SEC. 4107. COVERAGE OF COMPREHENSIVE TOBACCO CESSATION SERVICES FOR PREGNANT WOMEN IN MEDICAID.

(a) Requiring Coverage of Counseling and Pharmacotherapy for Cessation of Tobacco Use by Pregnant Women- Section 1905 of the Social Security Act, as amended by sections 2001(a)(3)(B) and 2303…

5. Wellness visits: Also covered under Medicare will be an “annual wellness visit” in which a doctor can give you a “health risk assessment” and schedule screenings for various diseases. The language is in Section 4103:

SEC. 4103. MEDICARE COVERAGE OF ANNUAL WELLNESS VISIT PROVIDING A PERSONALIZED PREVENTION PLAN.

(hhh)(1) The term ‘personalized prevention plan services’ means the creation of a plan for an individual—

(A) that includes a health risk assessment (that meets the guidelines established by the Secretary under paragraph (4)(A)) of the individual that is completed prior to or as part of the same visit with a health professional described in paragraph (3);

6. Local Grants: The government will hand out “community transformation grants” to state and local governments and community organizations to promote a more active lifestyle. This money could potentially go toward bike paths, sidewalks, streetlights and more. Republicans have criticized this provision for being an example of wasteful government spending. Sen. Tom Coburn [R, OK] went so far as to call it “a slush fund to build sidewalks, jungle gyms, farmers’ markets and other pork barrel projects.” The language can be found in Section 4201:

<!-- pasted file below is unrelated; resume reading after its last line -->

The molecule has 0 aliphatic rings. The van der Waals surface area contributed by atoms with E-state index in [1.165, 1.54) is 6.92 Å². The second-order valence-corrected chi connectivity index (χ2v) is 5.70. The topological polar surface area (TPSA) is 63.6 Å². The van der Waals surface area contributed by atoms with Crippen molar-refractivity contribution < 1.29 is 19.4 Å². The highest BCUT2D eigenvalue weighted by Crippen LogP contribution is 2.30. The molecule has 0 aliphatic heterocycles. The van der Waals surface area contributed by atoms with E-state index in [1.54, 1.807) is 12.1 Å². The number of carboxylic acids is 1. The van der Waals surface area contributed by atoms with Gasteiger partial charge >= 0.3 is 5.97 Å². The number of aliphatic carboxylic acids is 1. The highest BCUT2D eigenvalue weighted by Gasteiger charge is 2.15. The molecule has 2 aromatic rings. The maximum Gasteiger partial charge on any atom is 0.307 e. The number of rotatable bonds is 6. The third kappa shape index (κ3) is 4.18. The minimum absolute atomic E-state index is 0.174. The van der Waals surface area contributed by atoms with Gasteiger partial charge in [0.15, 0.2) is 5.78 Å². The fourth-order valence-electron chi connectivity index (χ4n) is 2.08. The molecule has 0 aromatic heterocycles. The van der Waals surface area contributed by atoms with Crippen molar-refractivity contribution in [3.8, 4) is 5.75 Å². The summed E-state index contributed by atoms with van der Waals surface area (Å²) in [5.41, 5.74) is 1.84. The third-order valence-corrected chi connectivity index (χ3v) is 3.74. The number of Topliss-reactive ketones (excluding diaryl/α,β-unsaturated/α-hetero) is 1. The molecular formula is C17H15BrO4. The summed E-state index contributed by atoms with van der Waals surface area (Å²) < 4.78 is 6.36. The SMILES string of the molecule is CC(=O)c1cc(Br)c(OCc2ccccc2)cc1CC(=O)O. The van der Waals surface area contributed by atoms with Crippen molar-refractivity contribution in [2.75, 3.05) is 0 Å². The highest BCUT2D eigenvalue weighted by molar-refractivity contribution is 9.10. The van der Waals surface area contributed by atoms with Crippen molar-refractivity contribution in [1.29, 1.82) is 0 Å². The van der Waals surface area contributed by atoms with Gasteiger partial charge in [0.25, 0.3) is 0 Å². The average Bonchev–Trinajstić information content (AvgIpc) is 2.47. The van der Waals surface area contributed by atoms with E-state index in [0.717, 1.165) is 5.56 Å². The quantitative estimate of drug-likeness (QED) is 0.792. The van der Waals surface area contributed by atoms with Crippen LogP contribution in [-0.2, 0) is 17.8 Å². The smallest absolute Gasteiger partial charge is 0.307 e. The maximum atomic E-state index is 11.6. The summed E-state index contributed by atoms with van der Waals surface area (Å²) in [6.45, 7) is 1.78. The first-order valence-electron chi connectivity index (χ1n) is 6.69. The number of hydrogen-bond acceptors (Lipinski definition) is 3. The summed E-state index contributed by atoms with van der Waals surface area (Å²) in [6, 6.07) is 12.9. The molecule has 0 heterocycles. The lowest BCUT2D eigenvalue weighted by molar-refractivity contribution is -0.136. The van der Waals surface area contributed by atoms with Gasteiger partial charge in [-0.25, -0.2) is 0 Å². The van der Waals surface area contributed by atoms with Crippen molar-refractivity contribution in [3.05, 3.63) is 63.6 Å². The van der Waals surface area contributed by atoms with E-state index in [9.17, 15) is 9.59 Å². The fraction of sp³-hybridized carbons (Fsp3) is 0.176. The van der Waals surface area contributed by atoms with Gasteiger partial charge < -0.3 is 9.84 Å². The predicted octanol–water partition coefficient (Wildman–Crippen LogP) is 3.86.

SEC. 4201. COMMUNITY TRANSFORMATION GRANTS.

(a) In General- The Secretary of Health and Human Services (referred to in this section as the ‘Secretary’), acting through the Director of the Centers for Disease Control and Prevention (referred to in this section as the ‘Director’), shall award competitive grants to State and local governmental agencies and community-based organizations for the implementation, evaluation, and dissemination of evidence-based community preventive health activities in order to reduce chronic disease rates, prevent the development of secondary conditions, address health disparities, and develop a stronger evidence-base of effective prevention programming.

7. Abstinence education: While more tangentially related to public wellness, I thought it was interesting that the bill provides $250 million in federal dollars for abstinence eduction through 2014. Federal funding for abstinence education had effectively been cut out when Congress adopted an approach for sex-ed that favored programs that have been “proven effective through rigorous evaluation." The language is in Section 2954:

SEC. 2954. RESTORATION OF FUNDING FOR ABSTINENCE EDUCATION.

Section 510 of the Social Security Act (42 U.S.C. 710) is amended—

(1) in subsection (a), by striking ‘fiscal year 1998 and each subsequent fiscal year’ and inserting ‘each of fiscal years 2010 through 2014’; and

(2) in subsection (d)—

(A) in the first sentence, by striking ‘1998 through 2003’ and inserting ‘2010 through 2014’; and

(B) in the second sentence, by inserting ‘(except that such appropriation shall be made on the date of enactment of the Patient Protection and Affordable Care Act in the case of fiscal year 2010)’ before the period.

These are just a handful of the provisions in the affordable care act. I encourage you to look for more. And if anything stands out, good or bad, definitely make use of OpenCongress’ ability to let you comment directly on each line of the bill.